A new approach to cancer cells


Cancer cells have an exceptional ability to repair damage to their DNA caused by uncontrolled cell division. These findings result from application of a cell microarray screening method developed by a VTT research scientist.

Research scientists have now unveiled the mystery of the cancer cell DNA repair mechanism that explains the mechanistic changes in the genetic code of cancer cells. The new findings explain why cancer cells, unlike normal cells, fail to die as a result of DNA damage, and how this mechanism causes new genetic mutations in cancer cells. This new information directly benefits cancer research. In understanding the repair mechanism, scientists are now better equipped to develop drug therapies that stop the spread of cancer.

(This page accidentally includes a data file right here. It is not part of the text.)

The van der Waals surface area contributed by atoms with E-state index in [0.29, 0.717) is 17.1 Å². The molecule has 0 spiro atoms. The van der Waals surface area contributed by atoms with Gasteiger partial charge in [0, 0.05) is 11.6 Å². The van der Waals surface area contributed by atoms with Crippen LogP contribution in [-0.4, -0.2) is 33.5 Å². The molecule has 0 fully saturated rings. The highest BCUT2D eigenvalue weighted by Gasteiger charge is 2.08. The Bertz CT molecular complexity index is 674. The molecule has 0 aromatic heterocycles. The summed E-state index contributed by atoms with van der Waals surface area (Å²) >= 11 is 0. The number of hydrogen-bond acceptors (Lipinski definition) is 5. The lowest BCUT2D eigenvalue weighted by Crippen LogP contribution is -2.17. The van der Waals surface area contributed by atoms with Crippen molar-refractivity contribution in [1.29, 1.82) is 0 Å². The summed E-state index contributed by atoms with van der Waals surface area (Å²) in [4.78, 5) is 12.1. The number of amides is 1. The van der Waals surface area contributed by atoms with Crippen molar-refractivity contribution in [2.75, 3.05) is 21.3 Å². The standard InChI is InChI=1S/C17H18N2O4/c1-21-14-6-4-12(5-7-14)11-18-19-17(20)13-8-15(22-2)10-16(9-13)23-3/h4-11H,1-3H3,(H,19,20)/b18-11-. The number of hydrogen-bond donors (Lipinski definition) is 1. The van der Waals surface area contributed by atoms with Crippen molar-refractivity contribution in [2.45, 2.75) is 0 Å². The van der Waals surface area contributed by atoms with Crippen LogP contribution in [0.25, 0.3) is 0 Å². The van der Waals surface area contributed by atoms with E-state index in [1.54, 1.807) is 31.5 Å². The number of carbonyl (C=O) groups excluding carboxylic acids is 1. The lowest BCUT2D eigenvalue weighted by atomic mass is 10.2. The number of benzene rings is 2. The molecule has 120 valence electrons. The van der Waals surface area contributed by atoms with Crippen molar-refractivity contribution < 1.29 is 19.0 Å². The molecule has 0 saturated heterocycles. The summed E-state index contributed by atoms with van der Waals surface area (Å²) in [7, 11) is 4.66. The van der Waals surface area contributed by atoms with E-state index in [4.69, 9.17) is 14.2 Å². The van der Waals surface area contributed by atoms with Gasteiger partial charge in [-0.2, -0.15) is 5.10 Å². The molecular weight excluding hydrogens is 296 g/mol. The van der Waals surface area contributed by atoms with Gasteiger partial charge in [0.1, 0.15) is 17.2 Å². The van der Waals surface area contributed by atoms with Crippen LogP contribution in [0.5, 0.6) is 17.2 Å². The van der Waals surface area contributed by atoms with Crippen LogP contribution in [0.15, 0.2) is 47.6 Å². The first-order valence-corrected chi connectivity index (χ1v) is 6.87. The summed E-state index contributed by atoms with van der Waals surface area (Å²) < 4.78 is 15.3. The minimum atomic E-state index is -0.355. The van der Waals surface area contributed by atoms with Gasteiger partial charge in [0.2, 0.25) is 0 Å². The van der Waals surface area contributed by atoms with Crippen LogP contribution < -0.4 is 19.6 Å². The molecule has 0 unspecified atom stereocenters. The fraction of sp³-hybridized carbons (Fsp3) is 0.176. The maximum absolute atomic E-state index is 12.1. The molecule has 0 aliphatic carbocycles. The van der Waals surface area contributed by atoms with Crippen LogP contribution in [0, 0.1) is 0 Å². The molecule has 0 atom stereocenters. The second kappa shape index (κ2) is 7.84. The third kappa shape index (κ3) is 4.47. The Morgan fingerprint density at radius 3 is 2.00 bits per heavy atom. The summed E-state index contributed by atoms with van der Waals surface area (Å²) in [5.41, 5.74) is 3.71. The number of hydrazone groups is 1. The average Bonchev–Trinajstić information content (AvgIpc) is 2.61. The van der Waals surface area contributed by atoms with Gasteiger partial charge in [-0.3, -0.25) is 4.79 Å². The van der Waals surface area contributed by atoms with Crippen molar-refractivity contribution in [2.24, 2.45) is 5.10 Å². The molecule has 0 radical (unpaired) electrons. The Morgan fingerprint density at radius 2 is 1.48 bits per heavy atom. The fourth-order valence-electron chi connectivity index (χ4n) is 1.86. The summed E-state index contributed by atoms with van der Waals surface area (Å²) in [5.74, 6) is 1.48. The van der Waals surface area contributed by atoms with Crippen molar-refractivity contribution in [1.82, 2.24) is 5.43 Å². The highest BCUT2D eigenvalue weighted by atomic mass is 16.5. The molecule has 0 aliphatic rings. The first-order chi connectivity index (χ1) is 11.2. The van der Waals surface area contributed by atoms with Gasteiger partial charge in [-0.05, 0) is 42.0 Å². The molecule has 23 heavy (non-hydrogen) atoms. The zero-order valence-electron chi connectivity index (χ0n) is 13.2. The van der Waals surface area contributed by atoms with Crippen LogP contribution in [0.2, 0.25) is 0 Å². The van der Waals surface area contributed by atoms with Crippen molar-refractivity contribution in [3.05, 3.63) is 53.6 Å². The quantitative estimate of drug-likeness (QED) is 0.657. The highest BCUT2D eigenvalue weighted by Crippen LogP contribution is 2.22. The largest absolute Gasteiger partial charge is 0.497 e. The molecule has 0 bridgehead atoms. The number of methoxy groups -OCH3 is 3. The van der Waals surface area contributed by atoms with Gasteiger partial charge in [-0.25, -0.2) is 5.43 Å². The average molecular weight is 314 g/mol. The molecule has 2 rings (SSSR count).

The genes that participate in the DNA repair mechanism were discovered by Juha Rantala, Senior Scientist at VTT, and Thanos Halazonetis, Coordinator of the EU-funded GENICA (Genomic instability in cancer and pre-cancer) project, using the cell microchip screening method developed by Rantala in 2010. Based on gene silencing, the method allows a single microchip to screen simultaneously the functions of tens of thousands of genes. The research, with its notable impact on cancer drug development, was published in Science magazine in December 2013.

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